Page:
When flavoring foods, sometimes two or more flavorings are combined, and sometimes a hot fire is used to concentrate the extract from the dish to increase the intensity of the flavor, preserve the primary taste of the dish, remove unpleasant flavors, and increase pleasant flavors. Sichuan cuisine tends to use quick – frying, quick stir – frying, dry – braising, and dry – stewing. In quick – frying and quick stir – frying, the food is fried over a hot fire and stirred quickly without using another pan. For example, it takes about one minute to stir – fry liver and kidney to keep it tender, soft, delicious, and fresh.

The raw materials for dry – braising are mostly fibrous foods like beef, radish, balsam, and kidney beans. These foods are cut into slivers, heated in an iron pot and stirred continuously. Flavorings are added when there is only oil left and the water has disappeared. When the dish is ready, it is dry, fragrant, crisp, and soft.

Dry – stewing is similar to stewing in the Beijing cuisine, but the primary soup or extract in the dish must be condensed over a low fire before the thick broad – bean sauce or hot red pepper is added. No starch is used. When the dish is ready, it looks faddish, oily, and shiny and tastes delicious, crisp and soft. Typical dishes are dry – stewed fish and dry – stewed bamboo shoots.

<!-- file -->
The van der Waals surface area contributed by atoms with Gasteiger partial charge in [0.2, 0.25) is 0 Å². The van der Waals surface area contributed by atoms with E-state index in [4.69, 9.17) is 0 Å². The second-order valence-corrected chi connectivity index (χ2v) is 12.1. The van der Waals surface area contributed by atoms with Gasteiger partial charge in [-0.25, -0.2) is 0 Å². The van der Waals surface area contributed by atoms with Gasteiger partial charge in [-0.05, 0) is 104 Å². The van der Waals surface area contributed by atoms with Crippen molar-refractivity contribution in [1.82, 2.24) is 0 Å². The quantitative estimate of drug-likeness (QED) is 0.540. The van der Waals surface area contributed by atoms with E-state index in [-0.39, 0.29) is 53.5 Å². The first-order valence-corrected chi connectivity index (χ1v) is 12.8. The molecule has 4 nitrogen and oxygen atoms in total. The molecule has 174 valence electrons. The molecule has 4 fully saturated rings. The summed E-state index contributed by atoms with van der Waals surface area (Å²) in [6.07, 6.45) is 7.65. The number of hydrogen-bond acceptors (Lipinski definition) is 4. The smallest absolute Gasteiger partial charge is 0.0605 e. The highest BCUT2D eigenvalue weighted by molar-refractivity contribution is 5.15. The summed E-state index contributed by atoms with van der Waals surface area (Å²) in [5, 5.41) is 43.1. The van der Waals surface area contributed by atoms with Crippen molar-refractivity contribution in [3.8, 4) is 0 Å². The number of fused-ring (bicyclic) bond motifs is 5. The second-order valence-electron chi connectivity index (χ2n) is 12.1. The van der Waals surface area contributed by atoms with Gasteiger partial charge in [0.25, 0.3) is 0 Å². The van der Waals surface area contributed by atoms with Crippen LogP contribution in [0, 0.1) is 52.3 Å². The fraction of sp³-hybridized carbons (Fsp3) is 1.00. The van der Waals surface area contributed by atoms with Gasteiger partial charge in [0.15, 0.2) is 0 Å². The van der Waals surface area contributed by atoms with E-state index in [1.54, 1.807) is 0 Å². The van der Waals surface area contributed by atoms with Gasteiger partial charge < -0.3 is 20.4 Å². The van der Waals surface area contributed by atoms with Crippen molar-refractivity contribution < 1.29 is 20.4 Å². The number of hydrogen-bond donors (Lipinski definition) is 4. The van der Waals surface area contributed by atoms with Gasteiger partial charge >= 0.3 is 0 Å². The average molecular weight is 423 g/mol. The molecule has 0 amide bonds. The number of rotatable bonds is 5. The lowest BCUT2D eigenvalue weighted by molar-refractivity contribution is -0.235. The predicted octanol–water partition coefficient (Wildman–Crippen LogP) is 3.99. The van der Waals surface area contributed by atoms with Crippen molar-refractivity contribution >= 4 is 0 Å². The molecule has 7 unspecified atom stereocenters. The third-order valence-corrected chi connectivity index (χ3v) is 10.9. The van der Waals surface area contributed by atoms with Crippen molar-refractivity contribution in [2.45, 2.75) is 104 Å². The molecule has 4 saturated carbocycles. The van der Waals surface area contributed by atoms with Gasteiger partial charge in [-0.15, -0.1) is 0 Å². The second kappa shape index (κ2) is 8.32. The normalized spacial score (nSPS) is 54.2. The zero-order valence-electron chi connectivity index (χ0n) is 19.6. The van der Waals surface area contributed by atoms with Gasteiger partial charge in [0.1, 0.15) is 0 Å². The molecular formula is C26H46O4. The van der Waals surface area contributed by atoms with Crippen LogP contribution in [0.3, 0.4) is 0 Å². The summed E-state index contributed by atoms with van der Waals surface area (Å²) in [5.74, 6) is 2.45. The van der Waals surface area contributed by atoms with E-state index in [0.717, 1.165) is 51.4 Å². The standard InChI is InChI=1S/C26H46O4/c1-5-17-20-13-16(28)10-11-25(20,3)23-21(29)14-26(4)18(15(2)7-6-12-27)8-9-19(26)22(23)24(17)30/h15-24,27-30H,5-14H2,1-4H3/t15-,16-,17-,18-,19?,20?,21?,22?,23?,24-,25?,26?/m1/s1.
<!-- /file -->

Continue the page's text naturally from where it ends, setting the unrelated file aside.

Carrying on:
Sichuan cuisine also has many delicious snacks and desserts, such as Bangbang chicken, chicken with sesame paste, lantern shadow beef, husband and wife’s pork lung slices, steamed beef, noodles with chili sauce, and rice dumplings stuffed with sesame paste.

Delicious Sichuan cuisine dishes menu:

Stir-fried Tofu with Minced Beef in Spicy Bean Sauce - A real feast of tender bean curd, minced beef, pepper and bean sauce. It is said that it was made by a pock-marked but ingenious woman, thus the name Ma Po Tofu (pock-marked woman's bean curd).

Lamp-shadow Beef - with larruping techniques, the beef is cut in very thin sheet. When a piece is carried, it looks like translucent paper, slippery and reddish. When put under the lamp or light, a red shadow will appear.

Lung Pieces by Couple - a quite popular in Chengdu. It got the name because the dish was ever sold be a couple and today it remains the original savor, tender meat, tingling and spicy.

Gong Bao Ji Ding - in Chinese it is called Gong Bao Ji Ding. This is a tender chicken dish, tender as the meat is quickly fried. Flavored with peanuts, this is tasty and very popular.

 

Source:HugChina